Breaking your mortgage can be an option if you need access to additional funds, or in any of the following scenarios:
- You’d like to renovate your space
- You would like to purchase another property, or would like to move
- Your financial situation has changed, or you want to increase cashflow
- Interest rates have changed and you want to renew your mortgage in anticipation of further rate changes
How do we help you determine if this is the best solution for you?
Although it depends on your particular situation and the reason for breaking your mortgage contract, here are some factors we consider:
Is your current mortgage an open or closed term?
A closed term mortgage is ‘closed’ to repayment (within the allotted prepayment allowances) and are generally at a lower interest rate.
An open term mortgage is ‘open’ to repayment in full with no limitations and are generally at a higher interest rate than closed term mortgages.
Are you in a variable or fixed rate mortgage?
Variable rate mortgages fluctuate based on changes to the Bank or Lender’s Prime Rate.
Fixed rate mortgages are locked in at the rate at the time of signing, and will not change throughout the term of the mortgage.
Did you have a cashback offer and is there a payback requirement?
Some Lenders or Banks will offer a cashback incentive at the time of signing – to help with the legal fees, the appraisal fees, or even just additional cash to help with expenses. These cashback offers usually come with a requirement to pay all or some of the funds back if you break your mortgage before the term is complete.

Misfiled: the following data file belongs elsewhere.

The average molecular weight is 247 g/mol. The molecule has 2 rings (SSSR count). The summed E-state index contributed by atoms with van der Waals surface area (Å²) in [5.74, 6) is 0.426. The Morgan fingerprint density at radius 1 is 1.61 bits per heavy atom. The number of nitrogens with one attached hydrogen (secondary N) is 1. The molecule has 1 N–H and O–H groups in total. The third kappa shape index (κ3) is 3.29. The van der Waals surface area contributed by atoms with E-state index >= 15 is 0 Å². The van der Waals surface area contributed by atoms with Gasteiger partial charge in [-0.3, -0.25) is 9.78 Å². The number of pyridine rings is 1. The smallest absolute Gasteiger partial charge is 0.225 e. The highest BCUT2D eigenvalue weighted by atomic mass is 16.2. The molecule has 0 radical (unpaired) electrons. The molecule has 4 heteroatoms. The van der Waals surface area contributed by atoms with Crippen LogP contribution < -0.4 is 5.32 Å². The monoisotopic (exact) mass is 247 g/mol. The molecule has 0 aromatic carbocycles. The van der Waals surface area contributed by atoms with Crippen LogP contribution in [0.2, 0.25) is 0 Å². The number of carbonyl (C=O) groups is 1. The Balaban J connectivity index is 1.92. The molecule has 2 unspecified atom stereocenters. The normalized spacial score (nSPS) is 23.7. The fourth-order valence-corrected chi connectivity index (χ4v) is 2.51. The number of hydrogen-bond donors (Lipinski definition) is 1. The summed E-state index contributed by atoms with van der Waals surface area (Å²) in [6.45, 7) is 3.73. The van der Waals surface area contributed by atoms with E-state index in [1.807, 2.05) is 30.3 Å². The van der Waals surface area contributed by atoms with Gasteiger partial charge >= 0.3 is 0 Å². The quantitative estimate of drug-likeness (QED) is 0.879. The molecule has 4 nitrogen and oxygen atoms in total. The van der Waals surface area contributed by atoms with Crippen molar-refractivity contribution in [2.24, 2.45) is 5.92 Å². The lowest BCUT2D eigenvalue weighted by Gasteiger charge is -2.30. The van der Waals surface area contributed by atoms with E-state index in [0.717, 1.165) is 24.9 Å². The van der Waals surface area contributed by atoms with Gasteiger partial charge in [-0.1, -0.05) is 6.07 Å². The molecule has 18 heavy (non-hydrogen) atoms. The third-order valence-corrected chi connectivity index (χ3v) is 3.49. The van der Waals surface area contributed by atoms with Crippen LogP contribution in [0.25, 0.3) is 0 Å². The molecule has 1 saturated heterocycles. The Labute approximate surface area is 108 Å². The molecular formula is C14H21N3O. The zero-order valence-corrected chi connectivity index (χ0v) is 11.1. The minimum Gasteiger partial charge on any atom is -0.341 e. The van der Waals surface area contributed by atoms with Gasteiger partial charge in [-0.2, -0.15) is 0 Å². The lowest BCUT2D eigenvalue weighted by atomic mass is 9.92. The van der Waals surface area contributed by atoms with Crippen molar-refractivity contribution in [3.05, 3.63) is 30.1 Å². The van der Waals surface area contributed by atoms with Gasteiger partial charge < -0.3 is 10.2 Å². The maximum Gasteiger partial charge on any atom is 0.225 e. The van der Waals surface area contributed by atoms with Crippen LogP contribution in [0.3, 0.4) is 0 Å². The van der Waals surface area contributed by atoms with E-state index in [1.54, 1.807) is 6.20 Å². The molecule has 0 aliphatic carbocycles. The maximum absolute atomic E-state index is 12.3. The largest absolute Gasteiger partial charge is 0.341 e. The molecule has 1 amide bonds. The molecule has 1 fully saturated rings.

What are the penalties, if any?
Common penalty calculations are 3 months’ interest on the balance outstanding or the Interest Rate Differential (IRD), and can vary from lender to lender. We can help you determine which formula your lender will use and whether or not it will be advantageous to pay the penalty up front or to include it into your new mortgage. We’ll also conduct a cost-to-savings analysis to see if it makes financial sense to break the mortgage contract for a new mortgage term.
Are there additional costs and fees to discharge the mortgage?
Based on how your mortgage was registered against your home, and which Lender your mortgage is held with, there may be fees to move or discharge your mortgage registration.
Can you port your current mortgage to another property to avoid penalties?
Some Lenders will allow you to move (‘port’) your mortgage to another property. This means you can transfer your existing mortgage balance and/or rate to another property that you may be interested in purchasing – while avoiding penalties and possibly benefitting from an already reduced/lower interest rate.
Are there any early renewal options to change your contract to avoid a penalty?
Your mortgage may come with an option to early renew with the same Lender without a penalty. If the interest rates are currently lower than your existing rate, or forecasted to rise in the near future, you may want to ‘lock in’ today’s rate by renewing early.
There are many variables we consider when it comes to securing a mortgage and understanding the terms outlined above. We are happy to walk you through your options, and to help tailor a mortgage solution that is best suited to your needs. We understand that mortgages are not “one size fits all”. Our team has access to many different Lender options and a range of products to choose from.
Contact us to discuss your situation and how we can assist.